A Dormant US Emboldens N. Korea

Since launching a series of missiles less than a week ago, the leader of North Korea, Kim Jong Il, has yet to face the promised consequences of his actions. The United States and Japan were particularly vocal in their opposition to the planned missile launches, which were known of weeks in advance. However, the collective warnings issued by the two countries must have sounded more like barking puppies to Kim Jong Il, who has long engaged the West with a far more inflammatory line of rhetoric.

The past few days have surely exceeded Kim Jong Il's highest expectations. Despite the numerous threats issued prior to the launches, neither the United States nor Japan has been willing to put a little bite behind its bark. For the North and many another enemy of the West, there's an important lesson to be learned: nuclear states can get away with anything. (Are you listening, Ahmadinejad?)

On Friday (July 7), a Japanese newspaper reported that the North's long-range missile, the Taepodong-2, which the country launched on July 5, targeted waters near Hawaii. The North immediately dismissed the report, claiming instead that the missile launches were devoid of hostile intent.

"This is not an attack on someone," argued the North's councilor at the U.N. mission in Geneva, Choe Myong-nam.

But isn't it? When one takes into account the rhetoric that accompanied the launches, Myong-nam's position is hard to defend. In fact, just one day prior to the missile launches (July 3), the North threatened the United States with an "annihilating strike and a nuclear war."

Weeks earlier (June 18), a similar threat was issued by the North, when the country promised to “mercilessly wipe out” US forces.

On Thursday (July 6), the North mocked international criticism of its missile launches and, yesterday, Kim Jong Il called the United States "our archenemy." He vowed not to compromise on the North's nuclear program, adding that his country is prepared for "all-out war" with the United States.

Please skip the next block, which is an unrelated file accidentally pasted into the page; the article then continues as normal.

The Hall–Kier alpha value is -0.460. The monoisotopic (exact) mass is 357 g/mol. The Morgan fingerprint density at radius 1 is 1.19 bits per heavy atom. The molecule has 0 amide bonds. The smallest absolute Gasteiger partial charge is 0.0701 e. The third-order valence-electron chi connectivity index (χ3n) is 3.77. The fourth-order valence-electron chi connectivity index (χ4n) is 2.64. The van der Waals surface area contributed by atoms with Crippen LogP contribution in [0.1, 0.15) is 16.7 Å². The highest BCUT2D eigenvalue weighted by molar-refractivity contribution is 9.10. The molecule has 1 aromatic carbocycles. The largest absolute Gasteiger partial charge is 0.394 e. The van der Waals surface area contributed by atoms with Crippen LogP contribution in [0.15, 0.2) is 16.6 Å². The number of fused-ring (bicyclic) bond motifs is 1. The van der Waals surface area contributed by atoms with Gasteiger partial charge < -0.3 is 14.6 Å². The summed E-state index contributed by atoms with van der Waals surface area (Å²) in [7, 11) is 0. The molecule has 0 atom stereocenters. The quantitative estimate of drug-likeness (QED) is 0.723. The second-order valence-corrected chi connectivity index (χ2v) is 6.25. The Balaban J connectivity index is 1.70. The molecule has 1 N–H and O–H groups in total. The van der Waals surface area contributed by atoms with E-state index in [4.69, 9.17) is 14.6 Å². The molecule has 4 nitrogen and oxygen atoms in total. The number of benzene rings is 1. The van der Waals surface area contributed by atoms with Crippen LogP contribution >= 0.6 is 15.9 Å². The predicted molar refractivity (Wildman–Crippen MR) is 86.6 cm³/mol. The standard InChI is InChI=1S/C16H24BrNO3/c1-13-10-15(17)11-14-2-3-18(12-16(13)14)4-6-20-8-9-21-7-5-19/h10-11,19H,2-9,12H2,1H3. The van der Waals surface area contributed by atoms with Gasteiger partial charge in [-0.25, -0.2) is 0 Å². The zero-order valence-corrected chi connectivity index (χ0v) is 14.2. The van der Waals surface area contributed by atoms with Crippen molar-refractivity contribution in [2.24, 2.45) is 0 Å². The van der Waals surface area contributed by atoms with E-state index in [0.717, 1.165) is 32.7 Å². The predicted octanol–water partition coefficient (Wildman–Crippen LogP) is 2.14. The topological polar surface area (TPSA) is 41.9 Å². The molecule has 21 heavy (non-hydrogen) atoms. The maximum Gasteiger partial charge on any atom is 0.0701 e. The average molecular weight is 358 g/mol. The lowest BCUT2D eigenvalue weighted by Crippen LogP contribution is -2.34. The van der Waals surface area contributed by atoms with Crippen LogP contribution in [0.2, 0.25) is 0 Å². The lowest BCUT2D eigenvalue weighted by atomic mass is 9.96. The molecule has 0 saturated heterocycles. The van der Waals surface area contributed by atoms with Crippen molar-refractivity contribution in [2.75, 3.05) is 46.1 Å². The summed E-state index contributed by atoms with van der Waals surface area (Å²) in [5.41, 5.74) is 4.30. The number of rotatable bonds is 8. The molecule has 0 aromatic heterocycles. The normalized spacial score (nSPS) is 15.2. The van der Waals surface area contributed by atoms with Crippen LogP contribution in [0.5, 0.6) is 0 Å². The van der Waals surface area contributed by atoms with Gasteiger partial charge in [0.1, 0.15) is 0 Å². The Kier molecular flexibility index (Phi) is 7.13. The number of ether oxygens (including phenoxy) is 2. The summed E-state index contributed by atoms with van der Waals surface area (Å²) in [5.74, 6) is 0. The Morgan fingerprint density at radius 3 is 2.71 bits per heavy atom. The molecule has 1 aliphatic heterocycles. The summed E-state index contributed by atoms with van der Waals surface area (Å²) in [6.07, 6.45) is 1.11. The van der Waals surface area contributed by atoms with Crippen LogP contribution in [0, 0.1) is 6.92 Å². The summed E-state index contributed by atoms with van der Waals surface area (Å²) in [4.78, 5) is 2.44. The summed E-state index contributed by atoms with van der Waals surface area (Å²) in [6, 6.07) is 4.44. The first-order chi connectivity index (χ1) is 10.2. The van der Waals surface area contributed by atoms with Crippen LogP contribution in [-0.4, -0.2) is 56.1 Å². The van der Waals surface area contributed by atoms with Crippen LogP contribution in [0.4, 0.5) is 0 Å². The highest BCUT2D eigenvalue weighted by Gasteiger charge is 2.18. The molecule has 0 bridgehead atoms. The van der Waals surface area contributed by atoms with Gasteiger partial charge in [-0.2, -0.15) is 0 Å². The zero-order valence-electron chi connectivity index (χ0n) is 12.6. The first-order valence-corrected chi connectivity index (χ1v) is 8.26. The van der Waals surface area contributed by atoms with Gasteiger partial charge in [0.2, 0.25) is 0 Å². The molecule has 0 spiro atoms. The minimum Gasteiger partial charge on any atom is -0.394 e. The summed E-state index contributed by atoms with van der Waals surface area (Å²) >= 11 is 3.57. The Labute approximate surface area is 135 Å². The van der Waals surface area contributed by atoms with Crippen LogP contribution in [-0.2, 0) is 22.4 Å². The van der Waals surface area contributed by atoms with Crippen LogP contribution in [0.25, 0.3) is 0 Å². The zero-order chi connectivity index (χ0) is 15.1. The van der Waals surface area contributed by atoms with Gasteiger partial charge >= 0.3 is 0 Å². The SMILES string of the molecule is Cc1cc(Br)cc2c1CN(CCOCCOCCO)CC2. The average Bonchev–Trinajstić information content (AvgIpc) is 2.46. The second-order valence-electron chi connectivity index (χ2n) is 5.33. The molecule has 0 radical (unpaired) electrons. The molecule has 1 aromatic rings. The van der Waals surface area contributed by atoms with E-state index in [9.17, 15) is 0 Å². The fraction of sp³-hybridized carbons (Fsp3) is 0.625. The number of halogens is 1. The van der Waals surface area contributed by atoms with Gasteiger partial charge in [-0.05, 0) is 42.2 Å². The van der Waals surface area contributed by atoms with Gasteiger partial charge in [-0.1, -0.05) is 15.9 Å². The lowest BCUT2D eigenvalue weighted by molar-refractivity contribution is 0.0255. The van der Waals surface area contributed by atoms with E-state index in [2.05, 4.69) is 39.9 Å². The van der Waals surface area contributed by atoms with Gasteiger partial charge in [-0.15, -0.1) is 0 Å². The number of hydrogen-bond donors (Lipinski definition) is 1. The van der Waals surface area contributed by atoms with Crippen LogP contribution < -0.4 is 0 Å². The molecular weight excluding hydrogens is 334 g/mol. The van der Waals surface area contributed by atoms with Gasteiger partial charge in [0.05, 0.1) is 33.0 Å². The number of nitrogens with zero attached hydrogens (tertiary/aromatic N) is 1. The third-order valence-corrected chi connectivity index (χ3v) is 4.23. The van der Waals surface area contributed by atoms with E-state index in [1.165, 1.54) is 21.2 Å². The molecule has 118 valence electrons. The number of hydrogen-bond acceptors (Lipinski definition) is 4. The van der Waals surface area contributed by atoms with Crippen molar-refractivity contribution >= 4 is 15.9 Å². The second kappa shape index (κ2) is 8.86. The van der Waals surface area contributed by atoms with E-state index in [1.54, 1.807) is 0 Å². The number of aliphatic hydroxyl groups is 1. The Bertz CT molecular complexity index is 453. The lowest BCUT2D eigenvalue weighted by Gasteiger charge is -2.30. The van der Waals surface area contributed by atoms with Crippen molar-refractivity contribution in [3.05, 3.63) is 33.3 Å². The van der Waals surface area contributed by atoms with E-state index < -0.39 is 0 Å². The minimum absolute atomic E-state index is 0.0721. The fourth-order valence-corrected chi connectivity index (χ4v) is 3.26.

Still, the daily verbal assaults directed against the United States do not constitute the greatest threat emanating from the North. Instead, the United States must concern itself with the second Taepodong-2 missile that the North has already prepared for launching.

Ironically, President Bush's new-found respect for multilateral negotiations could not have come at a worst time. Rather than take the action needed to neutralize the North's ever more threatening posture, the president has appealed to the United Nations in order to diffuse the crisis. Apparently, the president overlooked the fact that passing a legitimate resolution in the UN is like passing a kidney stone -- it's slow, painful and generally unsuccessful.

Nevertheless, a resolution was circulated in the UN Security Council that called for sanctions to be placed on the North and -- as expected -- it  was met with strong opposition from none other than Russia and China.

In closed consultations Wednesday, Russia and China made clear their distaste for a resolution, which could be legally enforceable.

While China's distaste for a resolution against the North is readily understood -- China is after all the North's number one trading partner -- what exactly was Russia's excuse?

Russia secretly offered to sell North Korea technology that could help the rogue state protect nuclear stockpiles and safeguard weapons secrets from international scrutiny . . . (Washington Times, July 9)

Yeah. That makes sense.

Japan, meanwhile, decided to air a military threat of their own yesterday:

Japan said Monday it was considering whether a pre-emptive strike on North Korea's missile bases would violate its constitution, signaling a hardening stance ahead of a possible Security Council vote.

Japan's constitution precludes the country from using military force to settle international disputes. Of course, Japan lacks the military capability to carry out the threat so it doesn't much matter:

A Defense Agency spokeswoman . . . said Japan has no offensive weapons such as ballistic missiles that could reach North Korea.

Japanese fighter jets and pilots are not capable of carrying out such an attack, a military analyst said.

"Japan's air force is top class in defending the nation's airspace, but attacking another country is almost impossible," said analyst Kazuhisa Ogawa. "Japan has no capacity to wage war."